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Three young girls weighing sugar on a kitchen scale.

Children Can Learn Math and Science in the Kitchen

Now is a great time to help your child learn and understand math and science while having a fun time. The kitchen is the perfect classroom.

A field of flowering alfalfa.

Precautions for Grazing Weevil-Infested Alfalfa

Alfalfa weevil populations are high this year, creating challenges for producers. Questions have arisen on how to get some value out of the forage by grazing it rather than putting it up for hay.

A closeup of a sheep's face. The sheep looks to be in pain.

Sore Mouth: A “Pox” Virus for Sheep

Just like in children or adults who contract the dreaded chicken pox, sheep and goats can catch their own similar “pox” virus called Sore Mouth, technically known as Contagious Ecthyma. This health problem is most recognizable by red blisters or thick brown scabs on the skin around the lips or muzzle area.

A young lamb standing in a barn stall.

Importance of Lamb Nutrition Management to Avoid Acidosis

Acidosis (also known as lactic acidosis, grain overload, over-eating or grain poisoning) is a metabolic condition that most commonly occurs with lambs offered grain based diets, but can affect mature sheep.

A mother sheep cleaning its newborn lamb in a pen.

Newborn Lamb Care Management

Proper newborn lamb care is a critical component of flock profitability. In the U.S. lamb mortality from all causes is approximately 20% with more than 80% of those losses occurring in the first two-weeks following lambing.

A closeup shot of a sheep's eye.

Small Ruminant Abortions: Cleanup and facility considerations

Sheep and goat producers in the upper Midwest rely on annual lamb or kid crops to maintain economic viability. Reduction in the lamb or kid crop due to abortion (premature birth) and stillbirths are a common occurrence on many farms. Some of these problems have implications for human health as well as animal health.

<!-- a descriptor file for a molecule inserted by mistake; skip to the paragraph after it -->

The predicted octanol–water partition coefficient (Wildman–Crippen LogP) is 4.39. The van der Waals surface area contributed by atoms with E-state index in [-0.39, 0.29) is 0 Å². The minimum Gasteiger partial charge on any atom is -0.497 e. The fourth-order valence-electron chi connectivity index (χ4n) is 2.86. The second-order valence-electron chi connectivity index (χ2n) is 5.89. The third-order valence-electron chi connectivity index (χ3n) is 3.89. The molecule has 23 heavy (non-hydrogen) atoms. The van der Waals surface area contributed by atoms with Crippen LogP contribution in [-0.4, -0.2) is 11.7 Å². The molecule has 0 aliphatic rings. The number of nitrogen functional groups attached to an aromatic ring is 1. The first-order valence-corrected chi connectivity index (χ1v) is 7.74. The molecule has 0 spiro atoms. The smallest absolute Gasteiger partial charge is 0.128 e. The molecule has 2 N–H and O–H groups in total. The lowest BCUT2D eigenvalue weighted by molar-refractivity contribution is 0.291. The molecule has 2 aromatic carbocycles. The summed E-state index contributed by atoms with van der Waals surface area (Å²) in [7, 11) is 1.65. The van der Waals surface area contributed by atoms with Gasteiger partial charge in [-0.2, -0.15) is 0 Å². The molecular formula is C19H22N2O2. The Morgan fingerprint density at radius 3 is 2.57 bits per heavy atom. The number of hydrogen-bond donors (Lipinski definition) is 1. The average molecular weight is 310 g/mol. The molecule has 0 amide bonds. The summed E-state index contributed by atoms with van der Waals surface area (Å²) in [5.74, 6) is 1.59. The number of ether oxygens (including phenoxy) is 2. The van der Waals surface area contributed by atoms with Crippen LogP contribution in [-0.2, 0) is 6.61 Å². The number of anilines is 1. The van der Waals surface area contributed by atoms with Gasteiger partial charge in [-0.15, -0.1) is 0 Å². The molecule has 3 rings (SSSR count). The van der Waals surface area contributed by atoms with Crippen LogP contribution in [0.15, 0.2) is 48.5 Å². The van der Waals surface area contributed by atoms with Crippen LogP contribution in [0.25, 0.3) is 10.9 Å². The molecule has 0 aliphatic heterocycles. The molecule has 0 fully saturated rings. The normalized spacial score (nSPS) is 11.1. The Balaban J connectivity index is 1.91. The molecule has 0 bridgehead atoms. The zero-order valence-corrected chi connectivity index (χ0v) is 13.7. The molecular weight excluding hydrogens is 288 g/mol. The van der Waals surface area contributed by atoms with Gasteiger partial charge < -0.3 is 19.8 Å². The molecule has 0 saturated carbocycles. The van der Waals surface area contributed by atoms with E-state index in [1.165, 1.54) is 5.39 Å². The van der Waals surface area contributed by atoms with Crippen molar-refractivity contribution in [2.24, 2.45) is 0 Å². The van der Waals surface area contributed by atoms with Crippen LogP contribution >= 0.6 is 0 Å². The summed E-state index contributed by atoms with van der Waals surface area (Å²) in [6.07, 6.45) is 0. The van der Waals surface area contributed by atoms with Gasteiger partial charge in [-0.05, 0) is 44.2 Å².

A flock of white sheep grazing in a small pasture.

Sheep Breeds

Everyone has heard the fairytale “Baa Baa Black Sheep Have You Any Wool?” but what about the double-coated California Red, the multi-colored Katahdin sheep with hair, or the East Friesian dairy ewe that produces over 1,100 pounds of milk a year? Sheep come in different shapes, sizes, and colors and all of them provide different functions and uses for producers. These can range from meat, wool, and milk production or a combination of characteristics.

a father and son inspecting a show goat in a competition.

Bringing Home Your 4-H Goat Project

Sales and transport is a stressful time for any animal. Reducing stress factors due to transitions start before the actual purchase of your new project. Managing proper nutrition and disease management are just a couple factors to help your project get off to a great start.

an image showing beef cuts

Adding Value to the Beef Carcass: Getting to know the value cuts

A typical beef animal can produce a carcass that weighs between 700 and 900 pounds. Approximately 50% of that weight consists of the chuck (fore quarter or shoulder portion) and the round (hind quarter). Traditionally the chuck and round are fabricated into either 1) roasts that require slow, moist heat cookery, 2) steaks that require some type of tenderization to improve palatability or 3) trim for ground beef.

an image showing beef cuts

Buying Beef at the Grocery Store

Selecting the proper cut of beef for the type of dinner you want can be a challenge. Many retail stores carry over 20 different beef cuts in the fresh meat retail case. The tremendous number of choices available to beef consumers offers a cut for any meal, but can also leave the most confident consumer puzzled as to the proper cut that should be purchased in order to make a great steak, fajitas, or old fashioned pot roast. Below is a guide to help you select the ideal beef cut for your occasion.